Besides high costs and hospital reputation issues, readmission rates directly influence the role of all health care providers in general and the mission of nurse practitioners in particular. In broadest terms, the medical practices associated with preventing readmission have considerably increased in number and complexity (Schoenfeld, 2016). As a result, a whole range of new responsibilities has been imposed on nurse practitioners, whose successful performance in this area largely predetermines the statistical outcomes (contributing to their job satisfaction at the same time) (Donzé, Aujesky, Williams, & Schnipper, 2013).
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Here are some new components that have been added to the role of nurse practitioners in connection to increased readmission rates:
- Nurse practitioners have to perform a comprehensive analysis to understand which groups of patients run the highest risks of readmission. It is necessary for being able to address the most difficult cases in due time before the discharge. For instance, uninsured patients are more likely to be rehospitalized than those who have private insurances. It does not mean, however, that nurses can neglect other patients – their role is to provide equally competent care shifting the focus of attention according to the situation (David, Britting, & Dalton, 2015).
- Nurse practitioners must be able to establish successful communication with patients who do not speak English or have very limited knowledge of it. Such patients constitute a separate risk group. If an interpreter’s services are unavailable, a nurse practitioner is responsible for delivering all the necessary information that could help avoid readmission caused by communicative failures (Hamric, Hanson, Tracy, & O’Grady, 2013).
- Nurse practitioners must participate in educational programs that are aimed at upgrading their theoretical knowledge and practical skills in readmission avoidance. It is important to ensure their awareness of required qualifications as well as the most recent methods that can help eliminate the risks of readmission (David, Britting, & Dalton, 2015).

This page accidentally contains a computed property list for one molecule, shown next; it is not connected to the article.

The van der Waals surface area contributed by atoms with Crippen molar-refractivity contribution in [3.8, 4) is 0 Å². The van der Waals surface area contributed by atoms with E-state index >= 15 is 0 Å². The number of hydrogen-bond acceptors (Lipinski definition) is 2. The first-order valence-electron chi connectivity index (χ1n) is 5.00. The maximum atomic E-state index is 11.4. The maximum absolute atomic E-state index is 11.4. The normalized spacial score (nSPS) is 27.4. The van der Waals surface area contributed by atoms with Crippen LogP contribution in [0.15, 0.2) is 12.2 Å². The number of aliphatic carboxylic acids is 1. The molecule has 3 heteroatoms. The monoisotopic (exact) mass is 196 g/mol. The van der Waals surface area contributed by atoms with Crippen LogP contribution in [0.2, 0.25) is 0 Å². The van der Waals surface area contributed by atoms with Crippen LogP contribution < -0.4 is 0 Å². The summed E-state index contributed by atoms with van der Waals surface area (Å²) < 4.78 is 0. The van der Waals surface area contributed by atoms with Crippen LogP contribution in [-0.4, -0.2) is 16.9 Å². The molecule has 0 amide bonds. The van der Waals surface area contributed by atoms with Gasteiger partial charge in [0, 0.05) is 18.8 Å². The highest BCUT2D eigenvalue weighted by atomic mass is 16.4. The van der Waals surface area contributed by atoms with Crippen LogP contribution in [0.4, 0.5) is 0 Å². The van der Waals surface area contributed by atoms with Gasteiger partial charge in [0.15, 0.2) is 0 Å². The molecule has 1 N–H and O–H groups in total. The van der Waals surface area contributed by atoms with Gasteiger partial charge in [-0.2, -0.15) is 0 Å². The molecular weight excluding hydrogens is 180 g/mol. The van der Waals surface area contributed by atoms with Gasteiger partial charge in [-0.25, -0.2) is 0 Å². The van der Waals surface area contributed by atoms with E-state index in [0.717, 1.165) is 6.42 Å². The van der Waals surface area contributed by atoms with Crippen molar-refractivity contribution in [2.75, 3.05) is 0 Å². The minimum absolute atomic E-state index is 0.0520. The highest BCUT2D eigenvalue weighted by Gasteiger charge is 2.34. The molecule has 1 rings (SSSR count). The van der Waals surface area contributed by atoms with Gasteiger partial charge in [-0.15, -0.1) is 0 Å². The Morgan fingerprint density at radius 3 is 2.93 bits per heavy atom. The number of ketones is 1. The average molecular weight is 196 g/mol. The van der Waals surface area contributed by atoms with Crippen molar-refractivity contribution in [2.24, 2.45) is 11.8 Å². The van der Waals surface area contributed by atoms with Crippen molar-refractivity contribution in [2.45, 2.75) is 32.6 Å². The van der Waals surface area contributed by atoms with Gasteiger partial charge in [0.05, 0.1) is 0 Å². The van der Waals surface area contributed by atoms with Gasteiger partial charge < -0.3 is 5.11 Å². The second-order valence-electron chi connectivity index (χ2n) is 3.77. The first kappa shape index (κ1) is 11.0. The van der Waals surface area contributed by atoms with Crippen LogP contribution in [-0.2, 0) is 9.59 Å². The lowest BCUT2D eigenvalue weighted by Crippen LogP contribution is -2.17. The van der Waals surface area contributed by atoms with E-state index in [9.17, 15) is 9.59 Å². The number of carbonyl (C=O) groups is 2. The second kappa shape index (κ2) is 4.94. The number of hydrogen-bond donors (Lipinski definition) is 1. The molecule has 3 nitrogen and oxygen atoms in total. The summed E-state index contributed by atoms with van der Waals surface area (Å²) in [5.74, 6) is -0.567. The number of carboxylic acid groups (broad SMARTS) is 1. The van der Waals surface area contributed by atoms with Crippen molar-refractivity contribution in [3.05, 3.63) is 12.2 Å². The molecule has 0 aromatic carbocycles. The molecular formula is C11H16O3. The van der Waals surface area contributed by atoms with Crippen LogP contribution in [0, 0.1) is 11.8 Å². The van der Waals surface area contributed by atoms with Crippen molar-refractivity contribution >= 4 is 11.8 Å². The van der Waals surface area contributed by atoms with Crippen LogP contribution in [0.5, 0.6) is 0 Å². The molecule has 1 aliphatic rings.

- Nurse practitioners must constantly collaborate with other health care providers to share their practices and strategies that they use to reduce readmission rates. Teamwork is especially helpful in identifying the causes of readmissions and devising ways to address similar cases to save time for unprecedented ones (Buppert, 2014).
- Nurse practitioners have to participate in a follow-up program. It has been proven that patients who continue to be supervised (especially during the first week after the discharge) are much less likely to be rehospitalized. Nurse practitioners must arrange follow-up visits to patients’ homes and identify if they have recovered completely or further medical interference is required (Buppert, 2014).
- Nurse practitioners must be able to provide post-discharge care that would maintain patients’ health. It is crucial not only to check if patients have problems immediately after the discharge but also to provide all the necessary means for preserving the results. It especially concerns chronically ill patients who cannot recover completely and need continuous care (David, Britting, & Dalton, 2015).
- Nurse practitioners must provide smooth transitional care by giving clear post-discharge directions to patients and their families. They should make sure that patients know enough about their condition and can render themselves first medical aid in case of emergency. Besides, patients must know what kind of lifestyle they must adhere to (a recommended diet, physical activities, etc.). All these measures help achieve a significant decrease in readmission rates (Buppert, 2014).
- Nurse practitioners should be able to deal with telemonitoring technology installed at patients’ homes. It implies the ability to understand the data sent by personal transmitters and to give effective instructions to patients to follow at home step by step, which would help them manage without visiting a hospital (Buppert, 2014).